What do Medals Actually Represent? A Look At Their Meaning


What do Medals Actually Represent? A Look At Their Meaning

What do medals really mean? For Paralympians and Olympians, many of their goals are “To win a gold medal at the Olympic Games.” That is a little different from simply getting first in any competition. There is emphasis placed on if athletes get “gold, silver or bronze medals” instead of getting first, second, or third place medals. Of course, the medals represent the placement that athletes get within competition. However, what do the medals mean other than placement? Why do they carry such importance?

Difference Between Medals and World Records

Holding a world record doesn’t guarantee that you get an Olympic medal. World records can happen at any meet, meaning that someone doesn’t even have to be an Olympian in order to have the fastest time in history. Olympic medals, World Championships medals, or any other type of medal, confirms that a specific athlete was the fastest racer in one particular event at one particular competition. 

Even though records probably have more accuracy on who the best swimmers in history are, people remember swimmers’ legacies through Olympic wins. For example, Michael Phelps is regarded the most decorated Olympian of all-time, not the current world-record holder in the 400 individual medley, which is a fact. Medals clearly have a tie to athletic legacy, a physical representation of athletic achievement. 

Auctioning History 

There is a history of athletes auctioning off gold medals for charity. Most recently, Ryan Lochte auctioned off six olympic medals to benefit the Jorge Nation Foundation, a local South Florida charity that sends kids with terminal illnesses and their families on a trip of their choosing. However, he is hardly the first to sell medals for charity. In 2005, Anthony Ervin auctioned off his only Olympic gold at the time for the Tsunami Relief Fund. Canoeist Yuriy Cheban, the most decorated Ukraine male Olympian, auctioned off his two gold medals and one bronze to help the Ukraine’s recovery and defense following Russia’s invasion of the country.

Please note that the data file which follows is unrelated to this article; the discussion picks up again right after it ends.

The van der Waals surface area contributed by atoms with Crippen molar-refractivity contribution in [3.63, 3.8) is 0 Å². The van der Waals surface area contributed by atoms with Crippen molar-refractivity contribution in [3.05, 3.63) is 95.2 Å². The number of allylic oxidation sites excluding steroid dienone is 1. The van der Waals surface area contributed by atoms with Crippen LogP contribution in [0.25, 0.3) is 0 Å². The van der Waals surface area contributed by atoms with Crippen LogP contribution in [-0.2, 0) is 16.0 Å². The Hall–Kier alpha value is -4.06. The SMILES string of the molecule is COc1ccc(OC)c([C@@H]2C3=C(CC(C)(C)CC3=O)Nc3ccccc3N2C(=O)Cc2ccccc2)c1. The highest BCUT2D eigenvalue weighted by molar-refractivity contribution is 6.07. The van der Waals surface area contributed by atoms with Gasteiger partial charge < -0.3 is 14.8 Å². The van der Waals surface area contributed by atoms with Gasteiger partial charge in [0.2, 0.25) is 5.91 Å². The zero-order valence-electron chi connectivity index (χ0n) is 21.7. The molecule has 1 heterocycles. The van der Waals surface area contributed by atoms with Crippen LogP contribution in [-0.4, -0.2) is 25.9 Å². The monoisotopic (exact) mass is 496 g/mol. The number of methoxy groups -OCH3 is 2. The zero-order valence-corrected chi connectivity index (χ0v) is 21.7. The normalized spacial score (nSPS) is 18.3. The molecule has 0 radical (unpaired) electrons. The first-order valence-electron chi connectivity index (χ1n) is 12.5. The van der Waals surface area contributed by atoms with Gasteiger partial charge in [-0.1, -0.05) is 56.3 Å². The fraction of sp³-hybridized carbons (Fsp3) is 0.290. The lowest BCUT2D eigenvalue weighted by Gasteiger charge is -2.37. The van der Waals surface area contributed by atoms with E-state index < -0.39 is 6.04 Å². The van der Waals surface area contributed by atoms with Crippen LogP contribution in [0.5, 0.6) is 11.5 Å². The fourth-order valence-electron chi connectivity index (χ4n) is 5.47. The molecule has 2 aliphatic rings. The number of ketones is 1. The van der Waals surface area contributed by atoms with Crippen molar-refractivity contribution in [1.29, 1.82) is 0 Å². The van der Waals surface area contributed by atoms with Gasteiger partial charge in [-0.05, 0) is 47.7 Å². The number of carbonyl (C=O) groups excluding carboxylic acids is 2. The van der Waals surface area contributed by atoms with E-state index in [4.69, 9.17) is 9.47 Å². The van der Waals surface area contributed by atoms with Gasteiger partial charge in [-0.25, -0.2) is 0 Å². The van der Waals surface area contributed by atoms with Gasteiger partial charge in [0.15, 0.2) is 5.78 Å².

You can’t auction off world records for charity. They are something intangible, even if they do give out certificates that verify record holders. Again, there is tangibility with what medals mean and represent for an athlete’s career. However, athletes in these instances were more than willing to part with their physical representation of their legacy.

The Actual Race

One thing to consider is how athletes talk of their journey and the races themselves when talking about gold medal wins. Iconic races such as the inaugural women’s 1500 freestyle at the Olympics, featuring Katie Ledecky, Erica Sullivan and Sarah Kohler, have medals that represent strides towards inclusion. The medals in this case partially represent the races and the people who advocated for women to have the same racing opportunities as men. 

Even when reflecting on his legacy, Michael Phelps brings up the journey to get to the gold medal, the hours of work and racing challenges. Bobby Finke also discussed his excitement and process during the race for his 2020 800 freestyle Olympic gold. Clearly, medals can also be physical manifestations of athletes’ hard work. 

What do Medals Really Mean? 

There isn’t an exact answer to what medals actually mean other than placement. There is a general idea of legacy tied to winning Olympic medals in particular, but individual athletes place individual evaluations upon them. Even if the medal represents hard work or ways to help out those in need, at the end of the day, medals themselves have a small part in the everyday hard work that athletes go through.